Sunday, 15 June 2014

Game Review - Rocket Race

Every once in a while a game comes out that piques my interest…

Rocket Race is one such game…

Announced the week before Expo with a limited number of copies available and a fantastic premise to those of us who love the concept of steampunk and the magnificent inventions that it inspires in those that embrace it…

I have to say that I did abuse organiser privilege to sneak in and grab a copy before the trade halls opened, and that’s as well, because more than a third had been sold before I got there just from people watching the game being played. 

That said, there’s a lot to be said when you keep production values this high.  The box containing the game isn’t massive, literally enough to house the rules, the cards, the counters, and the dice with no space left over.  There aren’t that many cards, but there’s enough for up to a six player game (Four if you’re using the advanced rules), and it’s easy to get going but still challenging.

The basic concept is that you’re trying to build a rocket and get to the moon, to this end you need a Steering Mechanism, a Propulsion Mechanism, and a Capsule. You can also fit up to three accessories to the ship to improve the reliability.  All players start with ten finance tokens and in turn, the player who won the previous round draws a card from the deck and then all players take turns to bid on it.  Highest Bid gets the card and the amount bid gets put on the card to represent how long it will take to develop it.  At the end of the turn, everyone takes one finance token off everything that they’re developing that then allows them to bid with that finance token again.

Sound complex?

We thought so in the beginning, but when you’ve got the first game out of the way, you quickly get the idea that if you bid all ten tokens on the first thing that came up, you won’t be able to bid in the next round, your finance will only be one point in the turn after and so on, so the need for a particular part needs to be countered by the spending power you have and more importantly the spending power that you want to have in the round that follows.  Tactical voting happens often, just because you don’t want the bit, you don’t want the person next to you to get it for nothing, and those who manage to make a lot of small bids find that their finance replenishes far quicker than those who make a single large bid.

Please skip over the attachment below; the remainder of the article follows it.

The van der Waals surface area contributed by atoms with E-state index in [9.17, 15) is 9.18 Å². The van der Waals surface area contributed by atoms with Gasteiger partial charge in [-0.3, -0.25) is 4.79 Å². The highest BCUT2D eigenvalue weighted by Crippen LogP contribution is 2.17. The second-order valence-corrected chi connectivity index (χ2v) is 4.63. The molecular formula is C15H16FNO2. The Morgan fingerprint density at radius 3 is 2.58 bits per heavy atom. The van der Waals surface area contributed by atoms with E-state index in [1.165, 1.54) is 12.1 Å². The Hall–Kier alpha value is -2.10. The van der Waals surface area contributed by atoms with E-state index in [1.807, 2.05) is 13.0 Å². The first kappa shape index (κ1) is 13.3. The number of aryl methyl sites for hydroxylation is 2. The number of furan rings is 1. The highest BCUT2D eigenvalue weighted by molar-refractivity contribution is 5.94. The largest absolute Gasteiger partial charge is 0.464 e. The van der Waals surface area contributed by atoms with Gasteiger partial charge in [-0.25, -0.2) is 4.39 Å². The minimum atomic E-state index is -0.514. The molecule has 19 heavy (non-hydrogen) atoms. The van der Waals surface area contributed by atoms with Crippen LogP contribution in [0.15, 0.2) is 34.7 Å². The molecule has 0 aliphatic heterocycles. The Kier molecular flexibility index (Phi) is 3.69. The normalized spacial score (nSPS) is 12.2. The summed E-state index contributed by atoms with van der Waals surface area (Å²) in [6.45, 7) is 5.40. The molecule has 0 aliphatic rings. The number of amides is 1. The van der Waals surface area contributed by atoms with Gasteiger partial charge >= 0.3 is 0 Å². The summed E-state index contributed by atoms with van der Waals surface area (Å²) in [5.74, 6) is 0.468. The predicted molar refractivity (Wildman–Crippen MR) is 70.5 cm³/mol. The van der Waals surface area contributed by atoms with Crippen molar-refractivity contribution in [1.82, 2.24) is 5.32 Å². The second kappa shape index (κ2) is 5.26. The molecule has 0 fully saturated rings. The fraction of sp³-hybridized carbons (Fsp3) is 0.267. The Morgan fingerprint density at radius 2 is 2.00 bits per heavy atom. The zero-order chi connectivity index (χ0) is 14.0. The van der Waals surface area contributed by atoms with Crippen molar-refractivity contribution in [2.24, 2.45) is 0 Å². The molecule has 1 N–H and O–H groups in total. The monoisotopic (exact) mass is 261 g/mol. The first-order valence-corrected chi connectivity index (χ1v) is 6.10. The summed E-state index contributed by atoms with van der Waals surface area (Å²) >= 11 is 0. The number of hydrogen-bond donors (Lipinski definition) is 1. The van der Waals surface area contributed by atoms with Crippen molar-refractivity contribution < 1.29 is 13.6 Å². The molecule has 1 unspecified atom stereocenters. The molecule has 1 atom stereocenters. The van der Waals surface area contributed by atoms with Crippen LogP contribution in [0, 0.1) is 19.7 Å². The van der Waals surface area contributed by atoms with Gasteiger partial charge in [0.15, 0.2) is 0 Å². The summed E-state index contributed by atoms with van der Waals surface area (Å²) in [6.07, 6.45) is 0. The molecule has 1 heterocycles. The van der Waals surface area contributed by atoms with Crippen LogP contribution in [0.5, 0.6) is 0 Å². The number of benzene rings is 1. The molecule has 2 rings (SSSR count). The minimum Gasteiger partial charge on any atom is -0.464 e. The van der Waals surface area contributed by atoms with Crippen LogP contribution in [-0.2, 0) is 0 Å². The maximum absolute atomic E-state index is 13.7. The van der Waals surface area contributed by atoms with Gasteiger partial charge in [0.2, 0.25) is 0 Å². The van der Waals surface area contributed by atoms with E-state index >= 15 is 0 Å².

When you have all three parts of the ship, you can announce that you’re going to launch at the end of any turn, and then it’s a roll against the reliability of your ship (two dice against the combined total of the three central components and any components that are installed), with a roll under the total to succeed.

The dice roll to get off the ground is the only random element of the game, with everything else under the control of the players, there are other cards available (that must also be bid upon) that can allow you to stall the launch of another player, cause bits to fall off their ship, or (my favourite) allow you to launch your completed but as yet unfinished spaceship whilst still banging the nails in, in a bid to reach the stars before they do.

Of course, the point of steampunk is that it’s all about style, and it’s here where the game excels, the devices and contraptions listed on the cards all have the hallmarks of the magnificent foolishness that permeates the Steampunk Genre, and most people will find cards that perfectly match their personality when putting their ship together.  Personally I found the idea of a hundred hungry mice steering a bullet shaped projectile that’s powered by Volatile and highly unstable chemicals quite appealing, not very reliable to be sure, but still…

The basic game can be played with up to six, and takes up to ten minute once you’ve got into the swing of it.  The advanced game introduces the idea of leagues of invention and the rivalry of different factions which slows the game down slightly, but makes play a far more tactical thing rather than just trying to bolt your ship together and throw it up.

The production values are excellent, with full colour artwork, interesting text, and fully laminated cards in each box, and while I’m not sure the price point of £15 will hold for long once word of this gets around, it’s an excellent game and I think that a larger version of it with more contraptions, gadgets, and rules will not be long waited for.